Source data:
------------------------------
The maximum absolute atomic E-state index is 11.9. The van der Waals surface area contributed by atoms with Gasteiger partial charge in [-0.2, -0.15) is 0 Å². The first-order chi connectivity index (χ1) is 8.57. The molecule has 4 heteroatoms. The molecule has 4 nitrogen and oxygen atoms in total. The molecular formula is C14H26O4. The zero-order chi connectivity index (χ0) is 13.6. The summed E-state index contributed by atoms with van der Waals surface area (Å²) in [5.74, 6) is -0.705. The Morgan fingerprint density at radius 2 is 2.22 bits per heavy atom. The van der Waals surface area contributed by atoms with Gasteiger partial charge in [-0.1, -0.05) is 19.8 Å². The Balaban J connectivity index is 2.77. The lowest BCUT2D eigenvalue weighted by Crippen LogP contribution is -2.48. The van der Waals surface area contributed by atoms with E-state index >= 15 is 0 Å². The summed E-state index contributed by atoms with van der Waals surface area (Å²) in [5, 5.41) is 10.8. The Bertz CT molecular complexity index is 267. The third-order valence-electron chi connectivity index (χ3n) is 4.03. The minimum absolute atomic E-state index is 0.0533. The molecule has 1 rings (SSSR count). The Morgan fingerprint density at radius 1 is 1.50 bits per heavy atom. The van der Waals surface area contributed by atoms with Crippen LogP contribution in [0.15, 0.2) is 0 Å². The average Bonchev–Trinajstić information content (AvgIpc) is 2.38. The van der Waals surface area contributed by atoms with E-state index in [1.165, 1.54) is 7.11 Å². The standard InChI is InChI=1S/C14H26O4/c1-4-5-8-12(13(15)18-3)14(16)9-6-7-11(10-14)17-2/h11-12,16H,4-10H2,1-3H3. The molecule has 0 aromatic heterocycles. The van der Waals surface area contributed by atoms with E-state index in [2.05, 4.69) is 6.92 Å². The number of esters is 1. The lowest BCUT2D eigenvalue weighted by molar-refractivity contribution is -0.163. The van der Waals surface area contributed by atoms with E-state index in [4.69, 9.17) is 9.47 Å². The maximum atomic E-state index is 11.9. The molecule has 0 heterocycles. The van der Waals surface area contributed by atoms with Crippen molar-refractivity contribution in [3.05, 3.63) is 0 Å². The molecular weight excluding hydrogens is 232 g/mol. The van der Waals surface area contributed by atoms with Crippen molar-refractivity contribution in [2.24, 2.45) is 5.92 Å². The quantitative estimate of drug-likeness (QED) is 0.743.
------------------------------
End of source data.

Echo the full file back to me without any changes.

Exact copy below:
The maximum absolute atomic E-state index is 11.9. The van der Waals surface area contributed by atoms with Gasteiger partial charge in [-0.2, -0.15) is 0 Å². The first-order chi connectivity index (χ1) is 8.57. The molecule has 4 heteroatoms. The molecule has 4 nitrogen and oxygen atoms in total. The molecular formula is C14H26O4. The zero-order chi connectivity index (χ0) is 13.6. The summed E-state index contributed by atoms with van der Waals surface area (Å²) in [5.74, 6) is -0.705. The Morgan fingerprint density at radius 2 is 2.22 bits per heavy atom. The van der Waals surface area contributed by atoms with Gasteiger partial charge in [-0.1, -0.05) is 19.8 Å². The Balaban J connectivity index is 2.77. The lowest BCUT2D eigenvalue weighted by Crippen LogP contribution is -2.48. The van der Waals surface area contributed by atoms with E-state index >= 15 is 0 Å². The summed E-state index contributed by atoms with van der Waals surface area (Å²) in [5, 5.41) is 10.8. The Bertz CT molecular complexity index is 267. The third-order valence-electron chi connectivity index (χ3n) is 4.03. The minimum absolute atomic E-state index is 0.0533. The molecule has 1 rings (SSSR count). The Morgan fingerprint density at radius 1 is 1.50 bits per heavy atom. The van der Waals surface area contributed by atoms with Crippen LogP contribution in [0.15, 0.2) is 0 Å². The average Bonchev–Trinajstić information content (AvgIpc) is 2.38. The van der Waals surface area contributed by atoms with E-state index in [1.165, 1.54) is 7.11 Å². The standard InChI is InChI=1S/C14H26O4/c1-4-5-8-12(13(15)18-3)14(16)9-6-7-11(10-14)17-2/h11-12,16H,4-10H2,1-3H3. The molecule has 0 aromatic heterocycles. The van der Waals surface area contributed by atoms with E-state index in [2.05, 4.69) is 6.92 Å². The number of esters is 1. The lowest BCUT2D eigenvalue weighted by molar-refractivity contribution is -0.163. The van der Waals surface area contributed by atoms with E-state index in [4.69, 9.17) is 9.47 Å². The maximum atomic E-state index is 11.9. The molecule has 0 heterocycles. The van der Waals surface area contributed by atoms with Crippen molar-refractivity contribution in [3.05, 3.63) is 0 Å². The molecular weight excluding hydrogens is 232 g/mol. The van der Waals surface area contributed by atoms with Crippen molar-refractivity contribution in [2.24, 2.45) is 5.92 Å². The quantitative estimate of drug-likeness (QED) is 0.743.